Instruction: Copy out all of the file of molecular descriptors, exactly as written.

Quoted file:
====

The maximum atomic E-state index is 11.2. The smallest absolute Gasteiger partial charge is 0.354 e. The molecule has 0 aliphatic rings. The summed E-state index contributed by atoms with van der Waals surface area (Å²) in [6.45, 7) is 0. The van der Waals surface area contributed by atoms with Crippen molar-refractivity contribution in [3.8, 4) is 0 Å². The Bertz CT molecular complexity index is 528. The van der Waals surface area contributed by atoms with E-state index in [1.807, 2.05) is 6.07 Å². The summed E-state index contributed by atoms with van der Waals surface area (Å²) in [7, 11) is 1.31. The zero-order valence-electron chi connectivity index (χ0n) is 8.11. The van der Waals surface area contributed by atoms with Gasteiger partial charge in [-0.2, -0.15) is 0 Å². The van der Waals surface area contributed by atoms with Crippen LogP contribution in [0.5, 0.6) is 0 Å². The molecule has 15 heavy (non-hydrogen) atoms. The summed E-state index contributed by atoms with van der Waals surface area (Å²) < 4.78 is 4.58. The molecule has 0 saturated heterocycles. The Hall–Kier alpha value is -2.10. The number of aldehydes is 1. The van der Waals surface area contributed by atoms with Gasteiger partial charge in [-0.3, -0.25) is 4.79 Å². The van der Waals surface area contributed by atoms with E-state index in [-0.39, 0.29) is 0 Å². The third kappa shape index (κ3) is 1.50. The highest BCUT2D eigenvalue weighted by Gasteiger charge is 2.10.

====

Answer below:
The maximum atomic E-state index is 11.2. The smallest absolute Gasteiger partial charge is 0.354 e. The molecule has 0 aliphatic rings. The summed E-state index contributed by atoms with van der Waals surface area (Å²) in [6.45, 7) is 0. The van der Waals surface area contributed by atoms with Crippen molar-refractivity contribution in [3.8, 4) is 0 Å². The Bertz CT molecular complexity index is 528. The van der Waals surface area contributed by atoms with E-state index in [1.807, 2.05) is 6.07 Å². The summed E-state index contributed by atoms with van der Waals surface area (Å²) in [7, 11) is 1.31. The zero-order valence-electron chi connectivity index (χ0n) is 8.11. The van der Waals surface area contributed by atoms with Gasteiger partial charge in [-0.2, -0.15) is 0 Å². The van der Waals surface area contributed by atoms with Crippen LogP contribution in [0.5, 0.6) is 0 Å². The molecule has 15 heavy (non-hydrogen) atoms. The summed E-state index contributed by atoms with van der Waals surface area (Å²) < 4.78 is 4.58. The molecule has 0 saturated heterocycles. The Hall–Kier alpha value is -2.10. The number of aldehydes is 1. The van der Waals surface area contributed by atoms with Gasteiger partial charge in [-0.3, -0.25) is 4.79 Å². The van der Waals surface area contributed by atoms with E-state index in [-0.39, 0.29) is 0 Å². The third kappa shape index (κ3) is 1.50. The highest BCUT2D eigenvalue weighted by Gasteiger charge is 2.10.